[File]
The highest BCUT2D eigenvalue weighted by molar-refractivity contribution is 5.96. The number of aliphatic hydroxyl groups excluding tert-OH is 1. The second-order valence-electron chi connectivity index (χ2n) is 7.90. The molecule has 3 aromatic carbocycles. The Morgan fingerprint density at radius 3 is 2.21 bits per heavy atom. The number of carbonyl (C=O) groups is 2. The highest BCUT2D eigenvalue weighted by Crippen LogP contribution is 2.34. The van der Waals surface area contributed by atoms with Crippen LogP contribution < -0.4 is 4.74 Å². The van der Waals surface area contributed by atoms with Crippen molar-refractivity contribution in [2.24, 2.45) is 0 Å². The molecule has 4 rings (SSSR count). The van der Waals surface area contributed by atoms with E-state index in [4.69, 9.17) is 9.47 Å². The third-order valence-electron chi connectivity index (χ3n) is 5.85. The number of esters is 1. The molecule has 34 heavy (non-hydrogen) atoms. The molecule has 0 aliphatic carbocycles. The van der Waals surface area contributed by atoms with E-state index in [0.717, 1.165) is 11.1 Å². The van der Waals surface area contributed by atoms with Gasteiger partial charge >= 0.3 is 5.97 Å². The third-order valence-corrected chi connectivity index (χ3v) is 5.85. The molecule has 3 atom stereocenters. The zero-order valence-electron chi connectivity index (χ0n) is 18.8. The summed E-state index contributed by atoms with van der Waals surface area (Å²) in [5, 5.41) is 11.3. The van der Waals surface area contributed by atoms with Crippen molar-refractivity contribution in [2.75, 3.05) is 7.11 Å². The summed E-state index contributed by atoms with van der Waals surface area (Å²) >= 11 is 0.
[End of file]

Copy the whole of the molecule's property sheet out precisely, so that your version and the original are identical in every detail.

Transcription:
The highest BCUT2D eigenvalue weighted by molar-refractivity contribution is 5.96. The number of aliphatic hydroxyl groups excluding tert-OH is 1. The second-order valence-electron chi connectivity index (χ2n) is 7.90. The molecule has 3 aromatic carbocycles. The Morgan fingerprint density at radius 3 is 2.21 bits per heavy atom. The number of carbonyl (C=O) groups is 2. The highest BCUT2D eigenvalue weighted by Crippen LogP contribution is 2.34. The van der Waals surface area contributed by atoms with Crippen LogP contribution < -0.4 is 4.74 Å². The van der Waals surface area contributed by atoms with Crippen molar-refractivity contribution in [2.24, 2.45) is 0 Å². The molecule has 4 rings (SSSR count). The van der Waals surface area contributed by atoms with E-state index in [4.69, 9.17) is 9.47 Å². The third-order valence-electron chi connectivity index (χ3n) is 5.85. The number of esters is 1. The molecule has 34 heavy (non-hydrogen) atoms. The molecule has 0 aliphatic carbocycles. The van der Waals surface area contributed by atoms with E-state index in [0.717, 1.165) is 11.1 Å². The van der Waals surface area contributed by atoms with Gasteiger partial charge >= 0.3 is 5.97 Å². The third-order valence-corrected chi connectivity index (χ3v) is 5.85. The molecule has 3 atom stereocenters. The zero-order valence-electron chi connectivity index (χ0n) is 18.8. The summed E-state index contributed by atoms with van der Waals surface area (Å²) in [5, 5.41) is 11.3. The van der Waals surface area contributed by atoms with Crippen molar-refractivity contribution in [2.75, 3.05) is 7.11 Å². The summed E-state index contributed by atoms with van der Waals surface area (Å²) >= 11 is 0.